Women’s Wisdom: Rebecca MirandaThanksgiving is one of my favorite American holidays. It’s a treasured day, full of family, thanks and my husband’s endless search to discover the best secret recipe for a moist turkey. Not to mention today marks the biggest paper in The Forum’s history, which I am not going to deny, put a little pressure on this columnist.
By: Chris Linnares, INFORUM
Thanksgiving is one of my favorite American holidays. It’s a treasured day, full of family, thanks and my husband’s endless search to discover the best secret recipe for a moist turkey. Not to mention today marks the biggest paper in The Forum’s history, which I am not going to deny, put a little pressure on this columnist.
For this special day I wanted to feature a kind of women’s wisdom I haven’t highlighted before, a really beautiful and special woman, and I am honored to introduce to you Rebecca Miranda.
Miranda is not a founder of a nonprofit. Neither is she a CEO of a big company, a best-selling author or a famous artist. She carries a place and position in our world that, in my opinion, transcends any of the vocations listed above.
Miranda is a mom – and our world defines her as a “stay-at-home mom.”
“Are you sure you want to interview me?” Surprise filled Rebecca’s voice when I called to ask if I could feature her. She couldn’t see the reason why she should hold the slot of a prominent woman, especially in a Thanksgiving Day paper.
I had the perception Rebecca didn’t feel worthy at first, and I related with her reaction. Being a stay-at-home mother can bring some negative backlash in today’s society. For the first three years of my daughter’s life, I received the title of stay-at-home mom – a title that couldn’t be farther from my reality. I thought to myself, “I am running my kids to activities. I am running errands to take care of my family. I am volunteering… Where is the ‘stay’-at-home in that?”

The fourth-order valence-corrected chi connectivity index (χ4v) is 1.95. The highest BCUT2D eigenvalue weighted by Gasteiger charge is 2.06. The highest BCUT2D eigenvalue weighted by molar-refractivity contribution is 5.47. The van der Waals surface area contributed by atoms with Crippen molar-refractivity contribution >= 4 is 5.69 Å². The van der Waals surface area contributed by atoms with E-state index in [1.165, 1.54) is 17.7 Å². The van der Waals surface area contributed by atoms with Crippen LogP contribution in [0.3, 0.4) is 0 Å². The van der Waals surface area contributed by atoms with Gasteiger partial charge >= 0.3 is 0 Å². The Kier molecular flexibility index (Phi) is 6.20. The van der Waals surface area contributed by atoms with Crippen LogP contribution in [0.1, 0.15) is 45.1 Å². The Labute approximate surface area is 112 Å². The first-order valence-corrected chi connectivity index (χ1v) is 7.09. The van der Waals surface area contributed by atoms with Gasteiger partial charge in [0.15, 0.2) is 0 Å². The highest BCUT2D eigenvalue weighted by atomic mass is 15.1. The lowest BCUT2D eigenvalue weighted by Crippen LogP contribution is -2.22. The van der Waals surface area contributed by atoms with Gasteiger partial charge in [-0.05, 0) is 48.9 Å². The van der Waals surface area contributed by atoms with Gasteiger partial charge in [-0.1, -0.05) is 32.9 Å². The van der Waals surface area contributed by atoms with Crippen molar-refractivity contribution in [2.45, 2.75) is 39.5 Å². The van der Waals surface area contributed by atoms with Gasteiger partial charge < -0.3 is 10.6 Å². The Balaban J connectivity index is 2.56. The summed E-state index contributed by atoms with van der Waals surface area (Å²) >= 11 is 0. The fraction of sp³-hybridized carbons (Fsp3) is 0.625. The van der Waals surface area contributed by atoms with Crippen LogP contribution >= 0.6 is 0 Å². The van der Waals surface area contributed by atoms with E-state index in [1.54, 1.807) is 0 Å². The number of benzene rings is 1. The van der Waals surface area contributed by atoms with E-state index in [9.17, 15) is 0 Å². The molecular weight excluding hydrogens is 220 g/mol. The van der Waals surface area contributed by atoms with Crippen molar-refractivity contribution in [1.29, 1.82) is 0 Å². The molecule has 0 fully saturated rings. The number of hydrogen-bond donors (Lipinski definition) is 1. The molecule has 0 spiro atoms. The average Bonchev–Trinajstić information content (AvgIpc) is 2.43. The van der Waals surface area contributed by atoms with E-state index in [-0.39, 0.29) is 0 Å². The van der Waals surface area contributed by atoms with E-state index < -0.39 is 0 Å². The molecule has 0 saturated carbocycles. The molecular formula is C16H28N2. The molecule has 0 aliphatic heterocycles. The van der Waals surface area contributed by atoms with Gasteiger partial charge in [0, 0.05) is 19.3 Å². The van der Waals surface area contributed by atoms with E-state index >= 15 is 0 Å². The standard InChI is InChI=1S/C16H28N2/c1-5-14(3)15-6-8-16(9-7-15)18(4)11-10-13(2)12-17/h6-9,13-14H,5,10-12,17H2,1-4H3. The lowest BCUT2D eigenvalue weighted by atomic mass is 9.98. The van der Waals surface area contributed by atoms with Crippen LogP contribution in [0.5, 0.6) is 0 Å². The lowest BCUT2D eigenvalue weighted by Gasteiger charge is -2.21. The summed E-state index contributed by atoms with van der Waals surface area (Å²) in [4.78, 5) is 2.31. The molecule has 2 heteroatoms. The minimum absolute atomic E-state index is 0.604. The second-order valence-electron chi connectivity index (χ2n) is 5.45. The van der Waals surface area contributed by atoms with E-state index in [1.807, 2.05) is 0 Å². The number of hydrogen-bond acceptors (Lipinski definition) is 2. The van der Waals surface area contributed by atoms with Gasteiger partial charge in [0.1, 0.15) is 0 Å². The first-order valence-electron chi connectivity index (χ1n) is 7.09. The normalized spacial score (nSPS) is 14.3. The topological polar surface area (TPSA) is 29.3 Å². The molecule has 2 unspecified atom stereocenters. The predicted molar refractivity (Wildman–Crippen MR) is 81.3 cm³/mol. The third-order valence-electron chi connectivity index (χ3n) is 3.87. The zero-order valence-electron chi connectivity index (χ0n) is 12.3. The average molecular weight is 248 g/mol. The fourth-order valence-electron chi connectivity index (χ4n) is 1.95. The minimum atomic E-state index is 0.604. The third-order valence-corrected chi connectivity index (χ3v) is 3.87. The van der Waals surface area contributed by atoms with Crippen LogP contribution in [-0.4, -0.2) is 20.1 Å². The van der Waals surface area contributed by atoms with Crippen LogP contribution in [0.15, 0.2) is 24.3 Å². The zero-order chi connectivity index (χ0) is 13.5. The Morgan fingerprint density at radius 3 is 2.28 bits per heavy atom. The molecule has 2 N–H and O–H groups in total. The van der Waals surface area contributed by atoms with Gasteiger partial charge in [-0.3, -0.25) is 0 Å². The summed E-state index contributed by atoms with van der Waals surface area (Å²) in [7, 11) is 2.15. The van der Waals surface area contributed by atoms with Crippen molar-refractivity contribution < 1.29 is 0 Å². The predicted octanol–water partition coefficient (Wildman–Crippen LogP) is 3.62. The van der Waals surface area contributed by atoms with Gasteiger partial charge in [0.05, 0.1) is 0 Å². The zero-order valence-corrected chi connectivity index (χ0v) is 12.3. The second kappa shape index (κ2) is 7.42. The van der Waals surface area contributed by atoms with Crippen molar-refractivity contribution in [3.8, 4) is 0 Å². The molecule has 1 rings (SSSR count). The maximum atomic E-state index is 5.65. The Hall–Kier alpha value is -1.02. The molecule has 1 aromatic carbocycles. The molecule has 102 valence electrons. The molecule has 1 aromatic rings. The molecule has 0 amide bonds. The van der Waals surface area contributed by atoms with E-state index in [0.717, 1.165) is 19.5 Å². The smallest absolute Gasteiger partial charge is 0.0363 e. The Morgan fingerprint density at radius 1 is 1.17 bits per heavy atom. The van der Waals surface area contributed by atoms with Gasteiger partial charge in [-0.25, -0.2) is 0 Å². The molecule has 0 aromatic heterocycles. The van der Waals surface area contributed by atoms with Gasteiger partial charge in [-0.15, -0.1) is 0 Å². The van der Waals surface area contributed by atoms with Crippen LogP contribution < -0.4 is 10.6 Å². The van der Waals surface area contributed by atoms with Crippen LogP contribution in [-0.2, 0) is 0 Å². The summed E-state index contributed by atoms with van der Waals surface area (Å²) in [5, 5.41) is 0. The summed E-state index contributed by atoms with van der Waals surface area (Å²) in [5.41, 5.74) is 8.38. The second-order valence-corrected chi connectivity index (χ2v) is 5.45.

My confusion came from my experience as a native Portuguese speaker. In Portuguese, the words that define the title of a woman who runs a household are “dona de casa.” Translated, it means “owner of the house,” owner being the same word used in the title “owner of the company.” So, in my mind, I came from being considered “owner of my home” to a “stay-at-home.”
I remember filling out forms at the doctor’s office and wondering what I should put under the “job” line besides “stay-at-home mom.” I didn’t want to write just “mom,” because I don’t agree that it can quite be defined as a job.
“Job” implicates being compensated for what I do, and the magic of motherhood is that it brings out a beautiful selfless side of me that I didn’t know existed. I give my heart, soul and life for my daughters’ well-being, and there isn’t one piece of me that wants to be compensated for any of it.
Motherhood is so much more than a job. It is a mission, a ministry, a blessing, a calling. For me, motherhood is a small taste that a human being can have of a selfless, unconditional, divine love. This motherly unconditional love can be expressed in so many ways – through a mentorship, adoption, friendship…
You feel this love when you read or watch the heartfelt video blog conversation I had with Miranda.
Mother of seven beautiful kids, this loving and kind woman grew up in Webster, S.D. Every time I meet up with her, she is managing her whole family with a smile on her face and peace in her heart. I can’t help but wonder, “How can she be so peaceful taking care of seven kids if many times I can get overwhelmed with just one?”